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Martin Dorka Moreno (né Schwemmer)

martin schwemmer

 Academic Résumé

  • 2006-2012: studied Classical Archaeology, Ancient History and Italian Literature and Linguistics at Johannes Gutenberg University of Mainz and Heidelberg University
  • October-December 2010: visiting student at the University of California, Berkeley (USA)
  • Winter Semester 2011/2012: tutor at the Institute for Classical Archaeology, Heidelberg University
  • 2012: received his M.A. from the Heidelberg University
  • Participation in the excavation of the Roman Theater in Mainz (2009) and at the Agora in Athens (2010, 2012)
  • Since July 2012: doctoral student in the Collaborative Research Center SFB 948 “Helden – Heroisierungen – Heroismen” at the University of Freiburg, research associate in Project B1



  • Überlegungen zur Spiegelpraxis von Kato Zakros, in: Propylaeum-DOK, Digital Repository Classical Studies, Heidelberg 2010 (
  • Herakles, nicht Alexander! imitatio Alexandri oder 'Konvergenzerscheinungen' im Herrscher- und Heroenbild?, in: R. Storli (Hrsg.), Darstellungsformen des Individuums, Kolloquium, The Norwegian Institute at Athens, Athen 2012 (eingereicht, im Druck)

Literary Reviews


  • Alexander oder Helios?, Text zum Titelbild des Archäologischen Kalenders 2014, Philipp von Zabern (Darmstadt – Mainz 2013)

Dissertation Project: imitatio Alexandri in God and Hero Image from Greco-Roman Antiquity

Alexander the Great stylized himself in his visual representations following the example set for certain gods and heroes. He negated the aristocratically defined, patriarchal ruler image which was the generally accepted model in the late 4th century BC and instead produced a heroically charged image whose fundamental components included youthfulness, vitality and charisma. On its own this heroically connoted ruler model became a standard for portrayals of gods and heroes. For the first time ever, this dissertation project will comprehensively investigate the assimilation and transformation of Alexander iconography in the images of gods and heroes from the Hellenistic period and in the time of the Roman Empire.

Those god and hero images which are clearly identified and show an evident connection to Alexander iconography will initially serve as the material corpus. Among these, individual images of Helios/Sol, Heracles, Achilles, the Dioscuri and Dionysus are especially appropriate for the corpus.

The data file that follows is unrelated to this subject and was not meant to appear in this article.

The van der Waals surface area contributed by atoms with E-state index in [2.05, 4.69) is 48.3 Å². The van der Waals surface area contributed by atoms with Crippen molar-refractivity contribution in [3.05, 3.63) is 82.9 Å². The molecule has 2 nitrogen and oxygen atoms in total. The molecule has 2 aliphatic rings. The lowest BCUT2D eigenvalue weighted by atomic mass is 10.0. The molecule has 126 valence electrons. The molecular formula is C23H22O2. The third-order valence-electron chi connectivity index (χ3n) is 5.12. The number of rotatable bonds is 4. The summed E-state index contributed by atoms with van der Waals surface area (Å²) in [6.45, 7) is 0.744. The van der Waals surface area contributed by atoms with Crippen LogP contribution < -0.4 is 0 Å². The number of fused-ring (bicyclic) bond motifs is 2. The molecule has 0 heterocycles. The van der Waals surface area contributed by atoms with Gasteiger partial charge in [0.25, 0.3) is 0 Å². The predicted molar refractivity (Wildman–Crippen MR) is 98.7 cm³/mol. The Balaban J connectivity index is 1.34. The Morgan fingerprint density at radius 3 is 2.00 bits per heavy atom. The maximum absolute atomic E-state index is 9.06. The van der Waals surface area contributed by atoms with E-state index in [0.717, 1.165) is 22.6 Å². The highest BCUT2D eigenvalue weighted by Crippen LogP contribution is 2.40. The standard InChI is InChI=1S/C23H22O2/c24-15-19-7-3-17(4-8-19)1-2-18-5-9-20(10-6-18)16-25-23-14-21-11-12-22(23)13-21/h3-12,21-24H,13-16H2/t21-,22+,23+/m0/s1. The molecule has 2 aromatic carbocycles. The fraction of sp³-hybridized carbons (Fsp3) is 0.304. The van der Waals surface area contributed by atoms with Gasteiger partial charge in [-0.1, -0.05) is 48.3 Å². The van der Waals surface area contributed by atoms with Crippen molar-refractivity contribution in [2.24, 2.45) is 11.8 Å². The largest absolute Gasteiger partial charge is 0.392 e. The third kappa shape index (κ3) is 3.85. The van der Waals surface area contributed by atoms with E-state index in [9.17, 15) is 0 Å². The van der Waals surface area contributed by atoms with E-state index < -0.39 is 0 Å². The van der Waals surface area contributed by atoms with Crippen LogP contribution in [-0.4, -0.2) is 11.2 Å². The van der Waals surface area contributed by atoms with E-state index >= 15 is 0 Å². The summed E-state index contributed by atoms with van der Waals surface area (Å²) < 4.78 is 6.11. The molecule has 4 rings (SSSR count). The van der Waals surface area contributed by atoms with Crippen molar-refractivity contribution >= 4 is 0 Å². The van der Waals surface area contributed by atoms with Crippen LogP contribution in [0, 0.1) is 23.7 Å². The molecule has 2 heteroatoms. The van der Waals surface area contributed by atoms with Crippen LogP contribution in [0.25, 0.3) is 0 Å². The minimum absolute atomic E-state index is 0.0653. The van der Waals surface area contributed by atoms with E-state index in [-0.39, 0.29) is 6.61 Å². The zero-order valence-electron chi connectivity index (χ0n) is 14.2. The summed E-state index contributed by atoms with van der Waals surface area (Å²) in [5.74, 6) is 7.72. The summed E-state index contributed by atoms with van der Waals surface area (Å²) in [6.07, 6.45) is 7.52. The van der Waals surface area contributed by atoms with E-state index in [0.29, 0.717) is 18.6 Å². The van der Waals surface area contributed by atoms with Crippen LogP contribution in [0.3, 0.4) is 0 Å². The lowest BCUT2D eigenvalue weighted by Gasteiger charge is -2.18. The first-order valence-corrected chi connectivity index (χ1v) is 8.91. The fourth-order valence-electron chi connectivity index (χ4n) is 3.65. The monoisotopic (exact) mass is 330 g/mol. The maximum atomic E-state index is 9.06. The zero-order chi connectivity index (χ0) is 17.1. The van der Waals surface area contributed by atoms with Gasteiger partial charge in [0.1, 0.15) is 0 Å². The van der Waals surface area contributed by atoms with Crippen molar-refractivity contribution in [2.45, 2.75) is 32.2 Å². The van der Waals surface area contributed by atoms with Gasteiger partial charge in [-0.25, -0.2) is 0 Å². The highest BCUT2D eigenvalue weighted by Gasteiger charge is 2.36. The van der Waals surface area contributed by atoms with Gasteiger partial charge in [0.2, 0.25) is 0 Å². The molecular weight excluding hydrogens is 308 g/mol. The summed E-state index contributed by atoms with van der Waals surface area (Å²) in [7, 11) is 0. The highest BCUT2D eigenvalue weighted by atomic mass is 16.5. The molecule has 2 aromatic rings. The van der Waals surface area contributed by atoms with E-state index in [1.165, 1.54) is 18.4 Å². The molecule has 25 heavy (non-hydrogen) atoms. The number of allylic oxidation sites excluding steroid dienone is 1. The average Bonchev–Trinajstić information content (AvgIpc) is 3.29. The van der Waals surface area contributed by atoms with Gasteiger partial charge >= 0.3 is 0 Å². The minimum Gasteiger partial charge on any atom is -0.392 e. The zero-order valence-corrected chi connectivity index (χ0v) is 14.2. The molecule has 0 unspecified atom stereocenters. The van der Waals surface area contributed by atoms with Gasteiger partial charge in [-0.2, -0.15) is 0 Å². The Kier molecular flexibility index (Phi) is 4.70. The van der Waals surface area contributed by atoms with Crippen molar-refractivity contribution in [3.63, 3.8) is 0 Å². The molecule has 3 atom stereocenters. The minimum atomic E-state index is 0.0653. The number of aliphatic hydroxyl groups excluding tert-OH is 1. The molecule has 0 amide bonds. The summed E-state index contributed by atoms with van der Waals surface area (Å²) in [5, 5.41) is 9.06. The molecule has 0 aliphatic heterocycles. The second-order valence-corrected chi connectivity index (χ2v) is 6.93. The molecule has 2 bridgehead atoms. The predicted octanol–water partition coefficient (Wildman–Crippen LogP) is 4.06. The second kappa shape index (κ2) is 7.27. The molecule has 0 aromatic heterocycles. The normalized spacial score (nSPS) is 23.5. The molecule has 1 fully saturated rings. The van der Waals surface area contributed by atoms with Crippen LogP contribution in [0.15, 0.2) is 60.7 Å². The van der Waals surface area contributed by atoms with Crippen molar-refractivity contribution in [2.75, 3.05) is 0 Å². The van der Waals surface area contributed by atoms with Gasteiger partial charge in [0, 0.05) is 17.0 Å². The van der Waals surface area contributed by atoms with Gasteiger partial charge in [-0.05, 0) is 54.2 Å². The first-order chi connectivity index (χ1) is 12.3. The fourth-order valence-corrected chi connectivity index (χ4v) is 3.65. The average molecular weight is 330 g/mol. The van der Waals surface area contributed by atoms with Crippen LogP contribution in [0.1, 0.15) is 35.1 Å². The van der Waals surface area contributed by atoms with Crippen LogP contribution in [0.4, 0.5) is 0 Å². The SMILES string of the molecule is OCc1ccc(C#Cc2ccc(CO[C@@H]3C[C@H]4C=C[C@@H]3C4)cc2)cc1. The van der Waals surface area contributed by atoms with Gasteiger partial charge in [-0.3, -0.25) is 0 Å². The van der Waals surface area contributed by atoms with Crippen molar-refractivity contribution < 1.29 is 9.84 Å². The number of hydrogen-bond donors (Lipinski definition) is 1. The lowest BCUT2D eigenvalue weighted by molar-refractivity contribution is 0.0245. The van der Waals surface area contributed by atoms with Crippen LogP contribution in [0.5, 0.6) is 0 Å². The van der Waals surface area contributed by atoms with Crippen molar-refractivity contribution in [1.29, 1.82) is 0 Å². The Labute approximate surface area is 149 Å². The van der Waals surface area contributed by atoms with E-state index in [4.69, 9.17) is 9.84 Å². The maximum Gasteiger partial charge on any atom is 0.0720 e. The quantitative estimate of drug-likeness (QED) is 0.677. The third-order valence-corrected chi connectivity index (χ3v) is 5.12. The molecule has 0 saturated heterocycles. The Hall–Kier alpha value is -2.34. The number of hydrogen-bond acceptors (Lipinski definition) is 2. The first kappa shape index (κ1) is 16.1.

Once the mechanisms and categories of Alexander assimilation have been heuristically confirmed through the case studies, in the next stage images will be examined for which the designation as Alexander, god or hero is not possible due to a lack of an historical account. These images will be examined as parts of a discourse, in other words as components of a complex system that serves to establish knowledge and realities (A. Landwehr, Historische Diskursanalyse 2nd Ed. [Frankfurt – New York 2009], 15). Moreover, in the course of such a discourse analysis the possibility presents itself to study images which have not been able to be clearly identified even since Antiquity. This examination will focus on the medial potential of such images and systematize them based on the conditions specific to the visual genre. The ambiguity of the images is therefore regarded as part of the visualization of the phenomenon. As an example, the Heracles images on the tetradrachmas of Alexander the Great lack an accompanying text clarifying the identity of the one portrayed.

Finally, the results derived from the indubitable god and hero representations will need to be reexamined as to whether or not they must be modified in light of the uncertain and ambivalent cases.

Clarifying the effectual mechanisms of heroic and authoritative image motifs is the focus of this dissertation project. In addition to precisely documenting the image intrinsic processes in such imitationes Alexandri, answering the question as to the religious and historical interpretation of the phenomenon is also one of the central goals of the project. What iconographic characteristics, types of portraiture and modes of portrayal for Alexander are used in order to make the reference to him clear and how? To what extent were the Alexander-like god and hero images re-semanticized through the iconographical reference to him? Had the established iconographies of the gods and heroes in question lost their credibility and did they need to be newly legitimated by the reference to Alexander? In what way did rulers and other elites utilize the imitatio Alexandri intentionally for legitimating purposes?